The 2002 Mugnier Bonnes Mares that followed had nice perfume along with winter and matchbox to its flinty, stony nose. It showed some skin, just enough to keep it interesting, and it was beautiful, long and smooth. The moral of the story of the last two flights was that 2002 is greater than 1996 (93).
The next flight unfortunately saw two corked wines, one being a 1991 M. Dugat Gevrey Chambertin Lavaux St. Jacques (DQ) and the other being a 1990 Confuron Romanee St. Vivant (DQ).The 1993 Faiveley Latricieres Chambertin in between them had a deep, earthy and heavy nose with pleasant gas and vitamin aromas. Its palate was more on the black fruit side in a dark and danky way. This was rich and hearty but lacking an extra dimension (92).
A 1959 Leroy Grands Echezeaux had deep brown sugar aromas with honey, oats and black cherry in tow. Someone ‘loved the barnyard’ in this polished and smooth wine. More oats accompanied its palate, but I wanted more out of this ancient wonder (92).
1 Out of 3 is Only Good in Baseball
The 1983 Ponsot Clos de la Roche V.V. was an open and lovely wine with lots of nut aromas. Someone noted, ‘dirty old barrels,’ and another added, ‘before the clean era.’ There was a backbone of both violet fruit and underarm. The palate was round, balanced and elegant, quite tasty with its rose, hibiscus and tea flavors. I have always liked 1983s for drinking and still do to this day (94).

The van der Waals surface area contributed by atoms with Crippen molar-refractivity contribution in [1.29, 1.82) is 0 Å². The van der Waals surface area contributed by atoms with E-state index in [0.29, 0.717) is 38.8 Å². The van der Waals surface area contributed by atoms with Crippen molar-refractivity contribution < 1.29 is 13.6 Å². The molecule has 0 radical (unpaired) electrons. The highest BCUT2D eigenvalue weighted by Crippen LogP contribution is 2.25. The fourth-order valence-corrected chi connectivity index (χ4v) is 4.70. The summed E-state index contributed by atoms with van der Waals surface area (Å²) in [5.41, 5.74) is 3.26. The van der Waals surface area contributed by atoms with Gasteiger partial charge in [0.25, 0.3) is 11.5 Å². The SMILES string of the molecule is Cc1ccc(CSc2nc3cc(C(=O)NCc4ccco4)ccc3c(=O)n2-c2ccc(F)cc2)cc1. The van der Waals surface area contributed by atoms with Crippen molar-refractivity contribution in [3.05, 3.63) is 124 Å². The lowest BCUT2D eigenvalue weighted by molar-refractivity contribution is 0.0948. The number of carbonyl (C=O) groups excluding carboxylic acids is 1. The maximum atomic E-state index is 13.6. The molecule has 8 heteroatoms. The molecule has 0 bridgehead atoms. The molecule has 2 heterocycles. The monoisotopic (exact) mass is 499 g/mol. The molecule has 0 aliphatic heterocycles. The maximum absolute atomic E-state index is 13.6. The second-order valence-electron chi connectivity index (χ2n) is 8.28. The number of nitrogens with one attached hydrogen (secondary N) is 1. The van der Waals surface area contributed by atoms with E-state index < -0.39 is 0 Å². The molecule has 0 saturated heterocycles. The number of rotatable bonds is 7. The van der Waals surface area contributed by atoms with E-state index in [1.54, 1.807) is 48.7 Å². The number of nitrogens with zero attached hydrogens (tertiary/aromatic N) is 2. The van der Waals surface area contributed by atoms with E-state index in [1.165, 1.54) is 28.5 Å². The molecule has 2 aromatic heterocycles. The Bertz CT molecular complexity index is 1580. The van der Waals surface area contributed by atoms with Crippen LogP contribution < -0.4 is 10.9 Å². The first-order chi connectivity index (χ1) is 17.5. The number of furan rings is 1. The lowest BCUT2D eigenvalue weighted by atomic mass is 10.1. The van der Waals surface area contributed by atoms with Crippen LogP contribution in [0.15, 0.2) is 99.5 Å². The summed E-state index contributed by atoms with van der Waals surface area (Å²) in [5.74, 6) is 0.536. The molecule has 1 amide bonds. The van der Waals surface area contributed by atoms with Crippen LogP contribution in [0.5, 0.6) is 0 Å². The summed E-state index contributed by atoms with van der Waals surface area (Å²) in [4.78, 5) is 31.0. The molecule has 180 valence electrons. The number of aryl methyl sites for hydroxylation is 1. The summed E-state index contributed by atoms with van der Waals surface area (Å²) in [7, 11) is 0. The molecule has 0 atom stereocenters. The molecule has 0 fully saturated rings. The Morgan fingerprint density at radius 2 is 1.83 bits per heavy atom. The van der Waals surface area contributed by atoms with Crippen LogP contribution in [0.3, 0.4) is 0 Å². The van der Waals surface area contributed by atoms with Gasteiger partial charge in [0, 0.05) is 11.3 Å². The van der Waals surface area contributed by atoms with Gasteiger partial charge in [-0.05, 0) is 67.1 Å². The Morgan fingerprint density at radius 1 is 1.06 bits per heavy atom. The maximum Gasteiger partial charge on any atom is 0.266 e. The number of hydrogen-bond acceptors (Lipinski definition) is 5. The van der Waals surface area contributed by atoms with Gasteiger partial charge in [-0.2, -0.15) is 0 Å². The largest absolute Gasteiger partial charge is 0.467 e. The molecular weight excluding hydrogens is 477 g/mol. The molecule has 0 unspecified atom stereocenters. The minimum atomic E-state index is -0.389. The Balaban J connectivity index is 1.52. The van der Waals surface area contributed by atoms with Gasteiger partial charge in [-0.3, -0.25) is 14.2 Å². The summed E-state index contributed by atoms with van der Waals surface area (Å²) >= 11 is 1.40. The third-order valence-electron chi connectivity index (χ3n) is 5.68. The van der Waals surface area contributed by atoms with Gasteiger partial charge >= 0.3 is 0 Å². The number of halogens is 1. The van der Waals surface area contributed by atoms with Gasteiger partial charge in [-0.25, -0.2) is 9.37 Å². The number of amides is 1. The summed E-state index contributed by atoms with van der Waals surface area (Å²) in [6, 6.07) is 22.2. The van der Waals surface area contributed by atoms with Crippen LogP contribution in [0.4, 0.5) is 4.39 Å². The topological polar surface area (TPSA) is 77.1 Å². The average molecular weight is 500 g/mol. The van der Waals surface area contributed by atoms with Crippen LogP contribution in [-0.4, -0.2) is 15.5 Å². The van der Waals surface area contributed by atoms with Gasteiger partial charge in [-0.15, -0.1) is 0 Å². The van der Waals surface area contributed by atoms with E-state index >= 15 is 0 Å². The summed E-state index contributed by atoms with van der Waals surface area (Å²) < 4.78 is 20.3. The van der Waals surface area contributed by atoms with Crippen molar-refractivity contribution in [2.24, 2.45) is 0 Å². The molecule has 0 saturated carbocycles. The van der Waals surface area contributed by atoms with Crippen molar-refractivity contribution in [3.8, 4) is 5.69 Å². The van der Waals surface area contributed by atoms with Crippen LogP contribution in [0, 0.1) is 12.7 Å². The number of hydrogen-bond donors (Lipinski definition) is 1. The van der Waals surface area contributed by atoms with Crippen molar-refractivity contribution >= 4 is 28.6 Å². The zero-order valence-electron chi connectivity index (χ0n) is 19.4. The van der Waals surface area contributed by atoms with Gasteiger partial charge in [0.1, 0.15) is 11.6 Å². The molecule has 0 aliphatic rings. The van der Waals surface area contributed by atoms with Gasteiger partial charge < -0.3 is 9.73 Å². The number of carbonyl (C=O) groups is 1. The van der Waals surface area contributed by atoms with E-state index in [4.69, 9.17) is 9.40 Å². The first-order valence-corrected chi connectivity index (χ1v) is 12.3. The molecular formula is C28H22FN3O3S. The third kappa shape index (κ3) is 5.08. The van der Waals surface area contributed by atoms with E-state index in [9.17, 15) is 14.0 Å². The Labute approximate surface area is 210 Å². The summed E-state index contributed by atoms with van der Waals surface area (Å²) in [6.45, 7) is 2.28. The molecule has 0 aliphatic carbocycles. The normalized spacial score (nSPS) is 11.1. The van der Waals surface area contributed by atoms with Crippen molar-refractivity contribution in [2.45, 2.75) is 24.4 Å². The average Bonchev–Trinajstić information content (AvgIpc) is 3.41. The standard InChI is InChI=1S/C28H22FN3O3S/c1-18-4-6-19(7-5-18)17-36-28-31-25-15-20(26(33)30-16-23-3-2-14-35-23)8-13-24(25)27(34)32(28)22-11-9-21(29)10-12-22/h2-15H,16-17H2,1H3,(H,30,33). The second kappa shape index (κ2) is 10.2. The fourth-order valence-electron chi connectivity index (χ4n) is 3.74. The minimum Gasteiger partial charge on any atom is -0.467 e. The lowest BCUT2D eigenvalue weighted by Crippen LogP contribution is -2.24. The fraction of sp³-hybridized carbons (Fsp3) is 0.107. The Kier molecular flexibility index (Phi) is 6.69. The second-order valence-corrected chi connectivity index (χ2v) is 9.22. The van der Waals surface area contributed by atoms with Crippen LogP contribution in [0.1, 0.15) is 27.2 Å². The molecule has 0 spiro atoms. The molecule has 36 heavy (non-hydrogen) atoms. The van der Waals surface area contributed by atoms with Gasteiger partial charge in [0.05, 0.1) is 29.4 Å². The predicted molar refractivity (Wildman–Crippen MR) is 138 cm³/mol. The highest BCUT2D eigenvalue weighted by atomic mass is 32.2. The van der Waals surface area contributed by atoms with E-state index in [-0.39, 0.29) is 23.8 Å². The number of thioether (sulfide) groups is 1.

It was only appropriate that the 1993 DRC La Tache was last. I have had this wine many times, and it has often been thrilling, but also often been square and unyielding. Fortunately, this bottle was the former. Cedar and mahogany took center stage as they are prone to do with ’93 DRCs, but there was also rich, make that wealthy, fruit with red rose and some touches of tomato. This was a long and balanced wine that had proper portions of fruit and finish. Citrus, cigar and vegetable goodness rounded out the palate. The wine got better and better and better (96+).
We plundered the list for a phenomenal bottle of 1993 Roulot Meursault Perrieres. Not too many places you can do that in the world, even in France! The Roulot quickly established itself as one of the wines of the night with its awesome aromas of bread soaked in oil, white fruits, light cream. It was ‘punching above his weight,’ per Aaron The Barberian, and its acid was still ever so slightly ascending. ‘Kumquat,’ ‘citrus’ and ‘ginger beer’ came from the crowd (96).
Last But Not Least
It is always nice to see great wine camaraderie amongst new faces in new places, and thanks to Frank, I made a few more amis on this fun, magical evening. All lovers of Burgundy are friends of mine.
I Cant Believe I Drank the Whole Thing
In Vino Veritas,